Granddaughter Lisa, seen here enjoying the pink headphones we sent her for her ninth birthday, has been listening to stereophonic music on headphones for much of her life.
Not so for her ancient grandfather.
I, who was born two days before the first atomic explosion, also pre-date commercial stereophonic sound.
I was in junior high school in 1958 when the first two-channel stereo vinyl records came onto the market. Our neighbors, the aptly-named Joneses, were the first people I knew to own a stereo phonograph and they played the grooves off of Henry Mancini’s “Music from Peter Gunn” and one or two Johnny Mathis albums.
Nobody I knew, including my audiophile high school band director, had headphones.
My first encounter with headphones came around 1960 or 1961 at a record store on Main Street in Lafayette, Ind. The store had two or three headphone-equipped turntables on a big table up at the front of the store by the plate glass window. They made it possible to listen to records before you bought them and without disturbing other shoppers. I spent hours being amazed at what I could hear on headphones that eluded my notice when played through speakers.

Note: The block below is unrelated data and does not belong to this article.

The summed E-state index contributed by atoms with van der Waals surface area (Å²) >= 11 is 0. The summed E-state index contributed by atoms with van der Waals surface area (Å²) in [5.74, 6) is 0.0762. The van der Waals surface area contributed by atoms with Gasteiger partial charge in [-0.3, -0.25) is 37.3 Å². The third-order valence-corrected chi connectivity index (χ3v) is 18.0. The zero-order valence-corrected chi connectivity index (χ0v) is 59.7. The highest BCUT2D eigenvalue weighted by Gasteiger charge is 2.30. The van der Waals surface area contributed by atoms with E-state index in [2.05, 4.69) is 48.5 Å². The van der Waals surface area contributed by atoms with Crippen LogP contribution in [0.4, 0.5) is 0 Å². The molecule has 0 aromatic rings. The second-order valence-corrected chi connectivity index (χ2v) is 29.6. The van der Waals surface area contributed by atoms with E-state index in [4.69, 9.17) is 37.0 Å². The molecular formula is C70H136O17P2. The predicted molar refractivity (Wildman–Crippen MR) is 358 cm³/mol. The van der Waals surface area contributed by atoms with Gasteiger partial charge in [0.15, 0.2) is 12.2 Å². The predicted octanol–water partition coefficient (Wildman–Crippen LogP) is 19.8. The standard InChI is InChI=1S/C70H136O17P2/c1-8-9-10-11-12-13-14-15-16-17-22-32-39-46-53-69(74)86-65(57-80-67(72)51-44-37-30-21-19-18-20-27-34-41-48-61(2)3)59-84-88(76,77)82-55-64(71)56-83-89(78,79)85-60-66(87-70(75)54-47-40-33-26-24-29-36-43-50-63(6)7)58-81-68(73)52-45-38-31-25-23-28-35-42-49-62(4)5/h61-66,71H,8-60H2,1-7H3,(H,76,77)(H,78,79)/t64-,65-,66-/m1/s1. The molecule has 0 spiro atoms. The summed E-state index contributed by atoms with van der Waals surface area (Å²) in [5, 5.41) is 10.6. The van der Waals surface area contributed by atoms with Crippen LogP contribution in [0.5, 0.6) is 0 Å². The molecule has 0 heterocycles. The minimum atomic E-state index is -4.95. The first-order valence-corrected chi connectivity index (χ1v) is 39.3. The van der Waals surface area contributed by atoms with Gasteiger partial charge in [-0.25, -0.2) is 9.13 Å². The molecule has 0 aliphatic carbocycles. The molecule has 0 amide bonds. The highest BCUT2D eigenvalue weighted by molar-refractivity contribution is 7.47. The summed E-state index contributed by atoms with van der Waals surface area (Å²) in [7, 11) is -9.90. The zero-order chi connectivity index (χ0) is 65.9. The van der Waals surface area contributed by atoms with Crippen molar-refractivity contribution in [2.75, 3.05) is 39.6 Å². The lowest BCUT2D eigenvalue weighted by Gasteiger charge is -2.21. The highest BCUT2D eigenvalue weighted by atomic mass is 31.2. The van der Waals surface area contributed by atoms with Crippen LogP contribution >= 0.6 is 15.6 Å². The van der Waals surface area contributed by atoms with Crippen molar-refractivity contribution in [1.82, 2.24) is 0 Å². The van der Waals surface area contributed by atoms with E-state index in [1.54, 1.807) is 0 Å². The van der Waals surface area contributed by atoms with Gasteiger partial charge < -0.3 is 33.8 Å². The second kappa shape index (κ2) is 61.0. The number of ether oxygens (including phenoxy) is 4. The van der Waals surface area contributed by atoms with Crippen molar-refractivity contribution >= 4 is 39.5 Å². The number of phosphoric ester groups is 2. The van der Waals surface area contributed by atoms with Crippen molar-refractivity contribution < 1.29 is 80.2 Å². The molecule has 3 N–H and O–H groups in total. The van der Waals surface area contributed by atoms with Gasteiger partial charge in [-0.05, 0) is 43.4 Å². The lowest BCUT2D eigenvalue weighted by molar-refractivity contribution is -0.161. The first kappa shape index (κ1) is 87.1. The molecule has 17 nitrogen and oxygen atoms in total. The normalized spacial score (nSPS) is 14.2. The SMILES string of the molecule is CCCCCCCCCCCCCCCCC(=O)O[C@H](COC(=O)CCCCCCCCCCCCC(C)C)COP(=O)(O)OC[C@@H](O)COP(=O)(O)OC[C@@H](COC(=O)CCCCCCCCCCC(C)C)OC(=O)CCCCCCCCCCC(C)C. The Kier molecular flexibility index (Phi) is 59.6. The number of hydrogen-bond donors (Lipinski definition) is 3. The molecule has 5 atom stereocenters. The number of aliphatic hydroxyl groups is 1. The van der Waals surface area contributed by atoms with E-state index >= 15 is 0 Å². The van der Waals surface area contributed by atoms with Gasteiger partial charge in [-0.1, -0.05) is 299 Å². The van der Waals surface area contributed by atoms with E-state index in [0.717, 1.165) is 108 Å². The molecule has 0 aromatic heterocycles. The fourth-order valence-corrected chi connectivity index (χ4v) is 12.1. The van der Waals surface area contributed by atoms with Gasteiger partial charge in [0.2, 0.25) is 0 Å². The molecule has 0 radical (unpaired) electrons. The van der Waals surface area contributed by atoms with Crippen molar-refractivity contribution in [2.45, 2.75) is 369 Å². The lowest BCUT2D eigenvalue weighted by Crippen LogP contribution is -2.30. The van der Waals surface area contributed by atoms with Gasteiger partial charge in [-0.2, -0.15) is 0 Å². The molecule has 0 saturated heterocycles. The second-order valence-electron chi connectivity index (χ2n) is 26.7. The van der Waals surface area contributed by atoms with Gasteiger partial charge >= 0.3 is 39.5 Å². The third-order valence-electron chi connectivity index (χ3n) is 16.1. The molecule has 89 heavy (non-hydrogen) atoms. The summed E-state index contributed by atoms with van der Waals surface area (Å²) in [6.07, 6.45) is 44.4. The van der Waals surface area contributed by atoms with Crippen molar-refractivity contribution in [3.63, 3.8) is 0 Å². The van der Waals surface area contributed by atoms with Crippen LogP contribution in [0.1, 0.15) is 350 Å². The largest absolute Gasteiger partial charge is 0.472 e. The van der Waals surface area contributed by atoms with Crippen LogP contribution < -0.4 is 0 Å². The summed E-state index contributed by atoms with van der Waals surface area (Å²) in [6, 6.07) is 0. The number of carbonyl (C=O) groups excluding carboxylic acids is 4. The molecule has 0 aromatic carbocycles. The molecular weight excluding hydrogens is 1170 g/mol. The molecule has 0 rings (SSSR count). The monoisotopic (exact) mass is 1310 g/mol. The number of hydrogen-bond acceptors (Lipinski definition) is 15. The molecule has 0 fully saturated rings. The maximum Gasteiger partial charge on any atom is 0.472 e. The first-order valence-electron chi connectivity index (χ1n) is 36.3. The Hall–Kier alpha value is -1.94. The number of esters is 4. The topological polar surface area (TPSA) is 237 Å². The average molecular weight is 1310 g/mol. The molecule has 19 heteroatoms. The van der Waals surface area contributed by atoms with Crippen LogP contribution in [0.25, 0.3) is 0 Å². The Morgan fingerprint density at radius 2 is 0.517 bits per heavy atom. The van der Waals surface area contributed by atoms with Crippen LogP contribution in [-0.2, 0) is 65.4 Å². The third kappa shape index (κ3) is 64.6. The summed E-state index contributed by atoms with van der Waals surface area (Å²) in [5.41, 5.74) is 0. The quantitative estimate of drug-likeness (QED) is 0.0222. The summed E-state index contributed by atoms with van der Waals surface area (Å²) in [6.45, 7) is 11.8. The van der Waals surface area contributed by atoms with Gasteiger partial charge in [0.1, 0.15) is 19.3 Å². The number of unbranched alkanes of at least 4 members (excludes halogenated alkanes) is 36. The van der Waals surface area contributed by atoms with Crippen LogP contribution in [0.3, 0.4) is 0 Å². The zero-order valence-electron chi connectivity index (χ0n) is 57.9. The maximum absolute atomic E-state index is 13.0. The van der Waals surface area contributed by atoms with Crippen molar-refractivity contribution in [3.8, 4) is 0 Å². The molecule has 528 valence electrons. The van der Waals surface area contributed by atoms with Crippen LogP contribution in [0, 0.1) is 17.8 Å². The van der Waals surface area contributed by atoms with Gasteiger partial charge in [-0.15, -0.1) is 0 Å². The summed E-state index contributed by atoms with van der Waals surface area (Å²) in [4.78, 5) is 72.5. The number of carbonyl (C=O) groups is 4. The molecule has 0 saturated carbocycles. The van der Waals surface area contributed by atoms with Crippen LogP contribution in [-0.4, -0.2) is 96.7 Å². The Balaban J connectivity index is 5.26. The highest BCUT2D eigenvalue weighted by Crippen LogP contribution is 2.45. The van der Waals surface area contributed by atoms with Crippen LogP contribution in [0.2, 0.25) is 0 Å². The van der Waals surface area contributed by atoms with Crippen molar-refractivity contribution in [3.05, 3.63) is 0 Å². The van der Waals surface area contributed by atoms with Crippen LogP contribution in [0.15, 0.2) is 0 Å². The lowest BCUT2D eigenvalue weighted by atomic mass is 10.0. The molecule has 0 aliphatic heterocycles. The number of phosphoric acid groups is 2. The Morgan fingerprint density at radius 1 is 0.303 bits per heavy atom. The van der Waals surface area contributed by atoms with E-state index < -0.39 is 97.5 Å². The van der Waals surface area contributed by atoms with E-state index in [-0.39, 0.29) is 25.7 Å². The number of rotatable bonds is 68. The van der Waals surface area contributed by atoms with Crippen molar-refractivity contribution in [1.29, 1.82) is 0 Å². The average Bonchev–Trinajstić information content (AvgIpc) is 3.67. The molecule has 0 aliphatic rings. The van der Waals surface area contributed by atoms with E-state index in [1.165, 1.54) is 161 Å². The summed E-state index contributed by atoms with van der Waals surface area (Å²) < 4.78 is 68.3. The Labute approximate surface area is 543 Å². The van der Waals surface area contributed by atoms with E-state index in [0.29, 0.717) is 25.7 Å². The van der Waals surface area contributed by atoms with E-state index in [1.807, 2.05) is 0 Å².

But it wasn’t until 1968 or ‘69, when I bought a Fisher stereo with a headphone jack, that I bought my first set of headphones. They were made by David Clark and were considered excellent for their day. The David Clark Co,. is out of the audiophile business now, but pretty much owns the aviation headphone market.
Headphone use really took off in 1979 with the introduction of the Walkman by SONY, which paved the way for an even greater explosion of personal stereo music with the iPod in November, 2001.
I have several sets of earbuds and headphones, but I have yet to find a pair that are as comfortable as those old David Clark ‘phones.
Maybe I should try some pink ones like Lisa’s.